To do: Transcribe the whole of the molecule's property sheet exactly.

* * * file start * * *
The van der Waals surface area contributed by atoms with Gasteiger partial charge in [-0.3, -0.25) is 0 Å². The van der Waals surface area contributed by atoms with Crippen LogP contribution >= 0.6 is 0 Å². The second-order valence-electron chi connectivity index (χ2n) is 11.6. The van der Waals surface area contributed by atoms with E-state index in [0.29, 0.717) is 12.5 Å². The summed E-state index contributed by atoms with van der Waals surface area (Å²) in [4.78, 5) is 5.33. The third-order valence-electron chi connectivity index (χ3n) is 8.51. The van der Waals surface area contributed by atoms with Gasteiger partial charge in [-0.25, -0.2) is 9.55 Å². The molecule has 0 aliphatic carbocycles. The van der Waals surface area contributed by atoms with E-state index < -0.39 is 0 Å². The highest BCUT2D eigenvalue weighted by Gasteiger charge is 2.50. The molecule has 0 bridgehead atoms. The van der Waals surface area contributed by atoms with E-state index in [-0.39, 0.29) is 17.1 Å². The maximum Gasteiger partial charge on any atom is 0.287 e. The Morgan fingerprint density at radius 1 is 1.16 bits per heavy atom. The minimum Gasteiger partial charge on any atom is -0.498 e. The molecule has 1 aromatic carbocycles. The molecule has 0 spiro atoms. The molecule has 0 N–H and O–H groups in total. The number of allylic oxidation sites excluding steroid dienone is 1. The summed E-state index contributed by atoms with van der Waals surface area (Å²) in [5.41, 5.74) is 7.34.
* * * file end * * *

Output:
The van der Waals surface area contributed by atoms with Gasteiger partial charge in [-0.3, -0.25) is 0 Å². The van der Waals surface area contributed by atoms with Crippen LogP contribution >= 0.6 is 0 Å². The second-order valence-electron chi connectivity index (χ2n) is 11.6. The van der Waals surface area contributed by atoms with E-state index in [0.29, 0.717) is 12.5 Å². The summed E-state index contributed by atoms with van der Waals surface area (Å²) in [4.78, 5) is 5.33. The third-order valence-electron chi connectivity index (χ3n) is 8.51. The van der Waals surface area contributed by atoms with Gasteiger partial charge in [-0.25, -0.2) is 9.55 Å². The molecule has 0 aliphatic carbocycles. The van der Waals surface area contributed by atoms with E-state index < -0.39 is 0 Å². The highest BCUT2D eigenvalue weighted by Gasteiger charge is 2.50. The molecule has 0 bridgehead atoms. The van der Waals surface area contributed by atoms with E-state index in [-0.39, 0.29) is 17.1 Å². The maximum Gasteiger partial charge on any atom is 0.287 e. The Morgan fingerprint density at radius 1 is 1.16 bits per heavy atom. The minimum Gasteiger partial charge on any atom is -0.498 e. The molecule has 1 aromatic carbocycles. The molecule has 0 spiro atoms. The molecule has 0 N–H and O–H groups in total. The number of allylic oxidation sites excluding steroid dienone is 1. The summed E-state index contributed by atoms with van der Waals surface area (Å²) in [5.41, 5.74) is 7.34.